A 5-Point Plan to Lower Prescription Drug Prices

  • Post category:Wellness

For years, even decades, everyone from patients to presidents has been complaining about the spiraling prices of prescription drugs. Yet little has been done to change that. Perhaps the time has finally arrived.

In May 2017, the AARP Bulletin ran an extended report on why drugs cost as much as they do. While the U.S. health care system is incredibly complex, the answer boiled down to something simple: In a world of strong patent laws and limited regulation of pricing, for-profit pharmaceutical companies have extraordinary power to charge what they want for the medicines they offer.

Little has changed. Drug prices continue to rise far faster than the rate of inflation. The average annual cost of a brand-name drug has more than tripled in the past decade, jumping from $1,868 in 2006 to $6,798 in 2017, according to the AARP Public Policy Institute. Older adults now take an average of 4.5 medications each month, which can add up to a total retail cost of more than $30,000 a year for brand-name drugs.

What’s different is that prices have gotten so far out of control that Democrats and Republicans have found something to agree on. That’s made consumer advocates hopeful that something may soon be done about these skyrocketing costs. In Congress, several bipartisan bills have been introduced to attack the problem. And last May, the Trump administration unveiled a blueprint for tackling high drug prices that contains many commonsense strategies endorsed by AARP.

The solution won’t be simple. “Because our health care system is very fragmented, there is no one silver bullet for this problem,” says Leigh Purvis, director of health services research for the AARP Public Policy Institute.

But AARP believes that a combination of tactics can bring drug prices under control. These include giving the federal government the ability to negotiate when buying drugs, legalizing the safe importation of drugs sold at lower prices in other countries and capping patients’ out-of-pocket costs.

A final approach is to change patent rules that allow manufacturers of brand-name pharmaceuticals to freeze out competition from generic alternatives that could lower prices. “Drug companies are incredibly innovative in finding ways to strengthen their monopolies,” says Purvis.

To help in the fight to lower prescription drug costs, AARP has launched Stop Rx Greed, a national campaign to persuade federal and state lawmakers to take action on the issue. The campaign includes lobbying efforts, consumer-information programs and the release of new research about drug prices.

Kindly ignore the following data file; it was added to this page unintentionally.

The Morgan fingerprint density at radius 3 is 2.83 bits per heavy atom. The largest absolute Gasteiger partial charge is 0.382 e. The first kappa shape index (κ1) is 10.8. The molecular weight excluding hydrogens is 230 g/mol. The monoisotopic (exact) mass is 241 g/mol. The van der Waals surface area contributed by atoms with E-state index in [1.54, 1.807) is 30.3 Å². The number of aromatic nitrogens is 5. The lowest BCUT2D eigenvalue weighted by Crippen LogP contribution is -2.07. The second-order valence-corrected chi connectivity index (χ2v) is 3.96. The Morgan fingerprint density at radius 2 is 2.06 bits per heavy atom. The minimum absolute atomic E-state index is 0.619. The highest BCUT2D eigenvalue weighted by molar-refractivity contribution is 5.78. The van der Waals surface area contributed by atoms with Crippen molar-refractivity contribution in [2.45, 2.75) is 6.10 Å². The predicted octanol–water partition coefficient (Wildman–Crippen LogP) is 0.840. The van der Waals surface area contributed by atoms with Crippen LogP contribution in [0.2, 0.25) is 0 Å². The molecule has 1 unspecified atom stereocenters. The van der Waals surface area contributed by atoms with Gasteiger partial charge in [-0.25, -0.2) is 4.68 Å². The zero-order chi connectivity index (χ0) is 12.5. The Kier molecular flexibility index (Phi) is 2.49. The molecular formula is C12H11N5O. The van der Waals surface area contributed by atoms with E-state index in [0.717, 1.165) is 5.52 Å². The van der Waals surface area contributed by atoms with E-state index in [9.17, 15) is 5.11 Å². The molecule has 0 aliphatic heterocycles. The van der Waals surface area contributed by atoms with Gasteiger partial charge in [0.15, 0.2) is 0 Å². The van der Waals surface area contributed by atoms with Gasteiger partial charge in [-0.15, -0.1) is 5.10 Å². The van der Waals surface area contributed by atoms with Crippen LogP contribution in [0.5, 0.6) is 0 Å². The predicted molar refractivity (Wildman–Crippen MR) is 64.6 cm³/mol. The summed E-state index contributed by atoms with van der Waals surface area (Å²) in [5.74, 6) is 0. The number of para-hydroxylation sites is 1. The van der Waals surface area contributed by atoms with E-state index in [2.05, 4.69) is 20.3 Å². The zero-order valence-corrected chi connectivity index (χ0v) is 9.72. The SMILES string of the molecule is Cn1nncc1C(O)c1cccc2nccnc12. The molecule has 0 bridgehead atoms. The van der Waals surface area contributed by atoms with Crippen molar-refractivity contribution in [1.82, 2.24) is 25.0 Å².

Read on to learn more about the different factors behind high drug prices and what can be done about them.

The problem: Negotiating from weakness

One reason the U.S. has the highest prescriptions drug costs in the world is that we’re the only industrialized nation whose government doesn’t bargain with drugmakers over pricing. The 2003 law that created Medicare Part D outpatient drug coverage shares some of the blame; Medicare, which includes both Part D and Part B (provider-administered) prescription drugs, accounts for 30 percent of drug spending in the U.S. Medicare Part D plans, which now cover about 44 million adults, are required to provide nearly all drugs in six certain classes of medications, such as antidepressants and anticancer drugs, and at least two drugs, if available, in all other treatment categories. These requirements can limit Part D plans’ ability to negotiate with pharmaceutical companies. More important, individual Part D plans don’t have nearly the same clout that Medicare would if it negotiated with drug companies on behalf of all beneficiaries.

In contrast, Australia, Japan and most European nations have some form of a national health program with drug review boards that negotiate with manufacturers. They analyze whether a new drug is more effective than its previous incarnations, or simply a slightly modified version. They’re often able to negotiate significant discounts because they can walk away if companies won’t cooperate. So Humira, which treats autoimmune diseases like psoriasis, Crohn’s disease and rheumatoid arthritis — and is the top-selling pharmaceutical in the world — fetched $3,431 per month in the U.S. in 2015, but cost just $982 in France. The asthma medication Advair carried a monthly $310 price tag here, while it cost just $38 in Germany. The list goes on and on.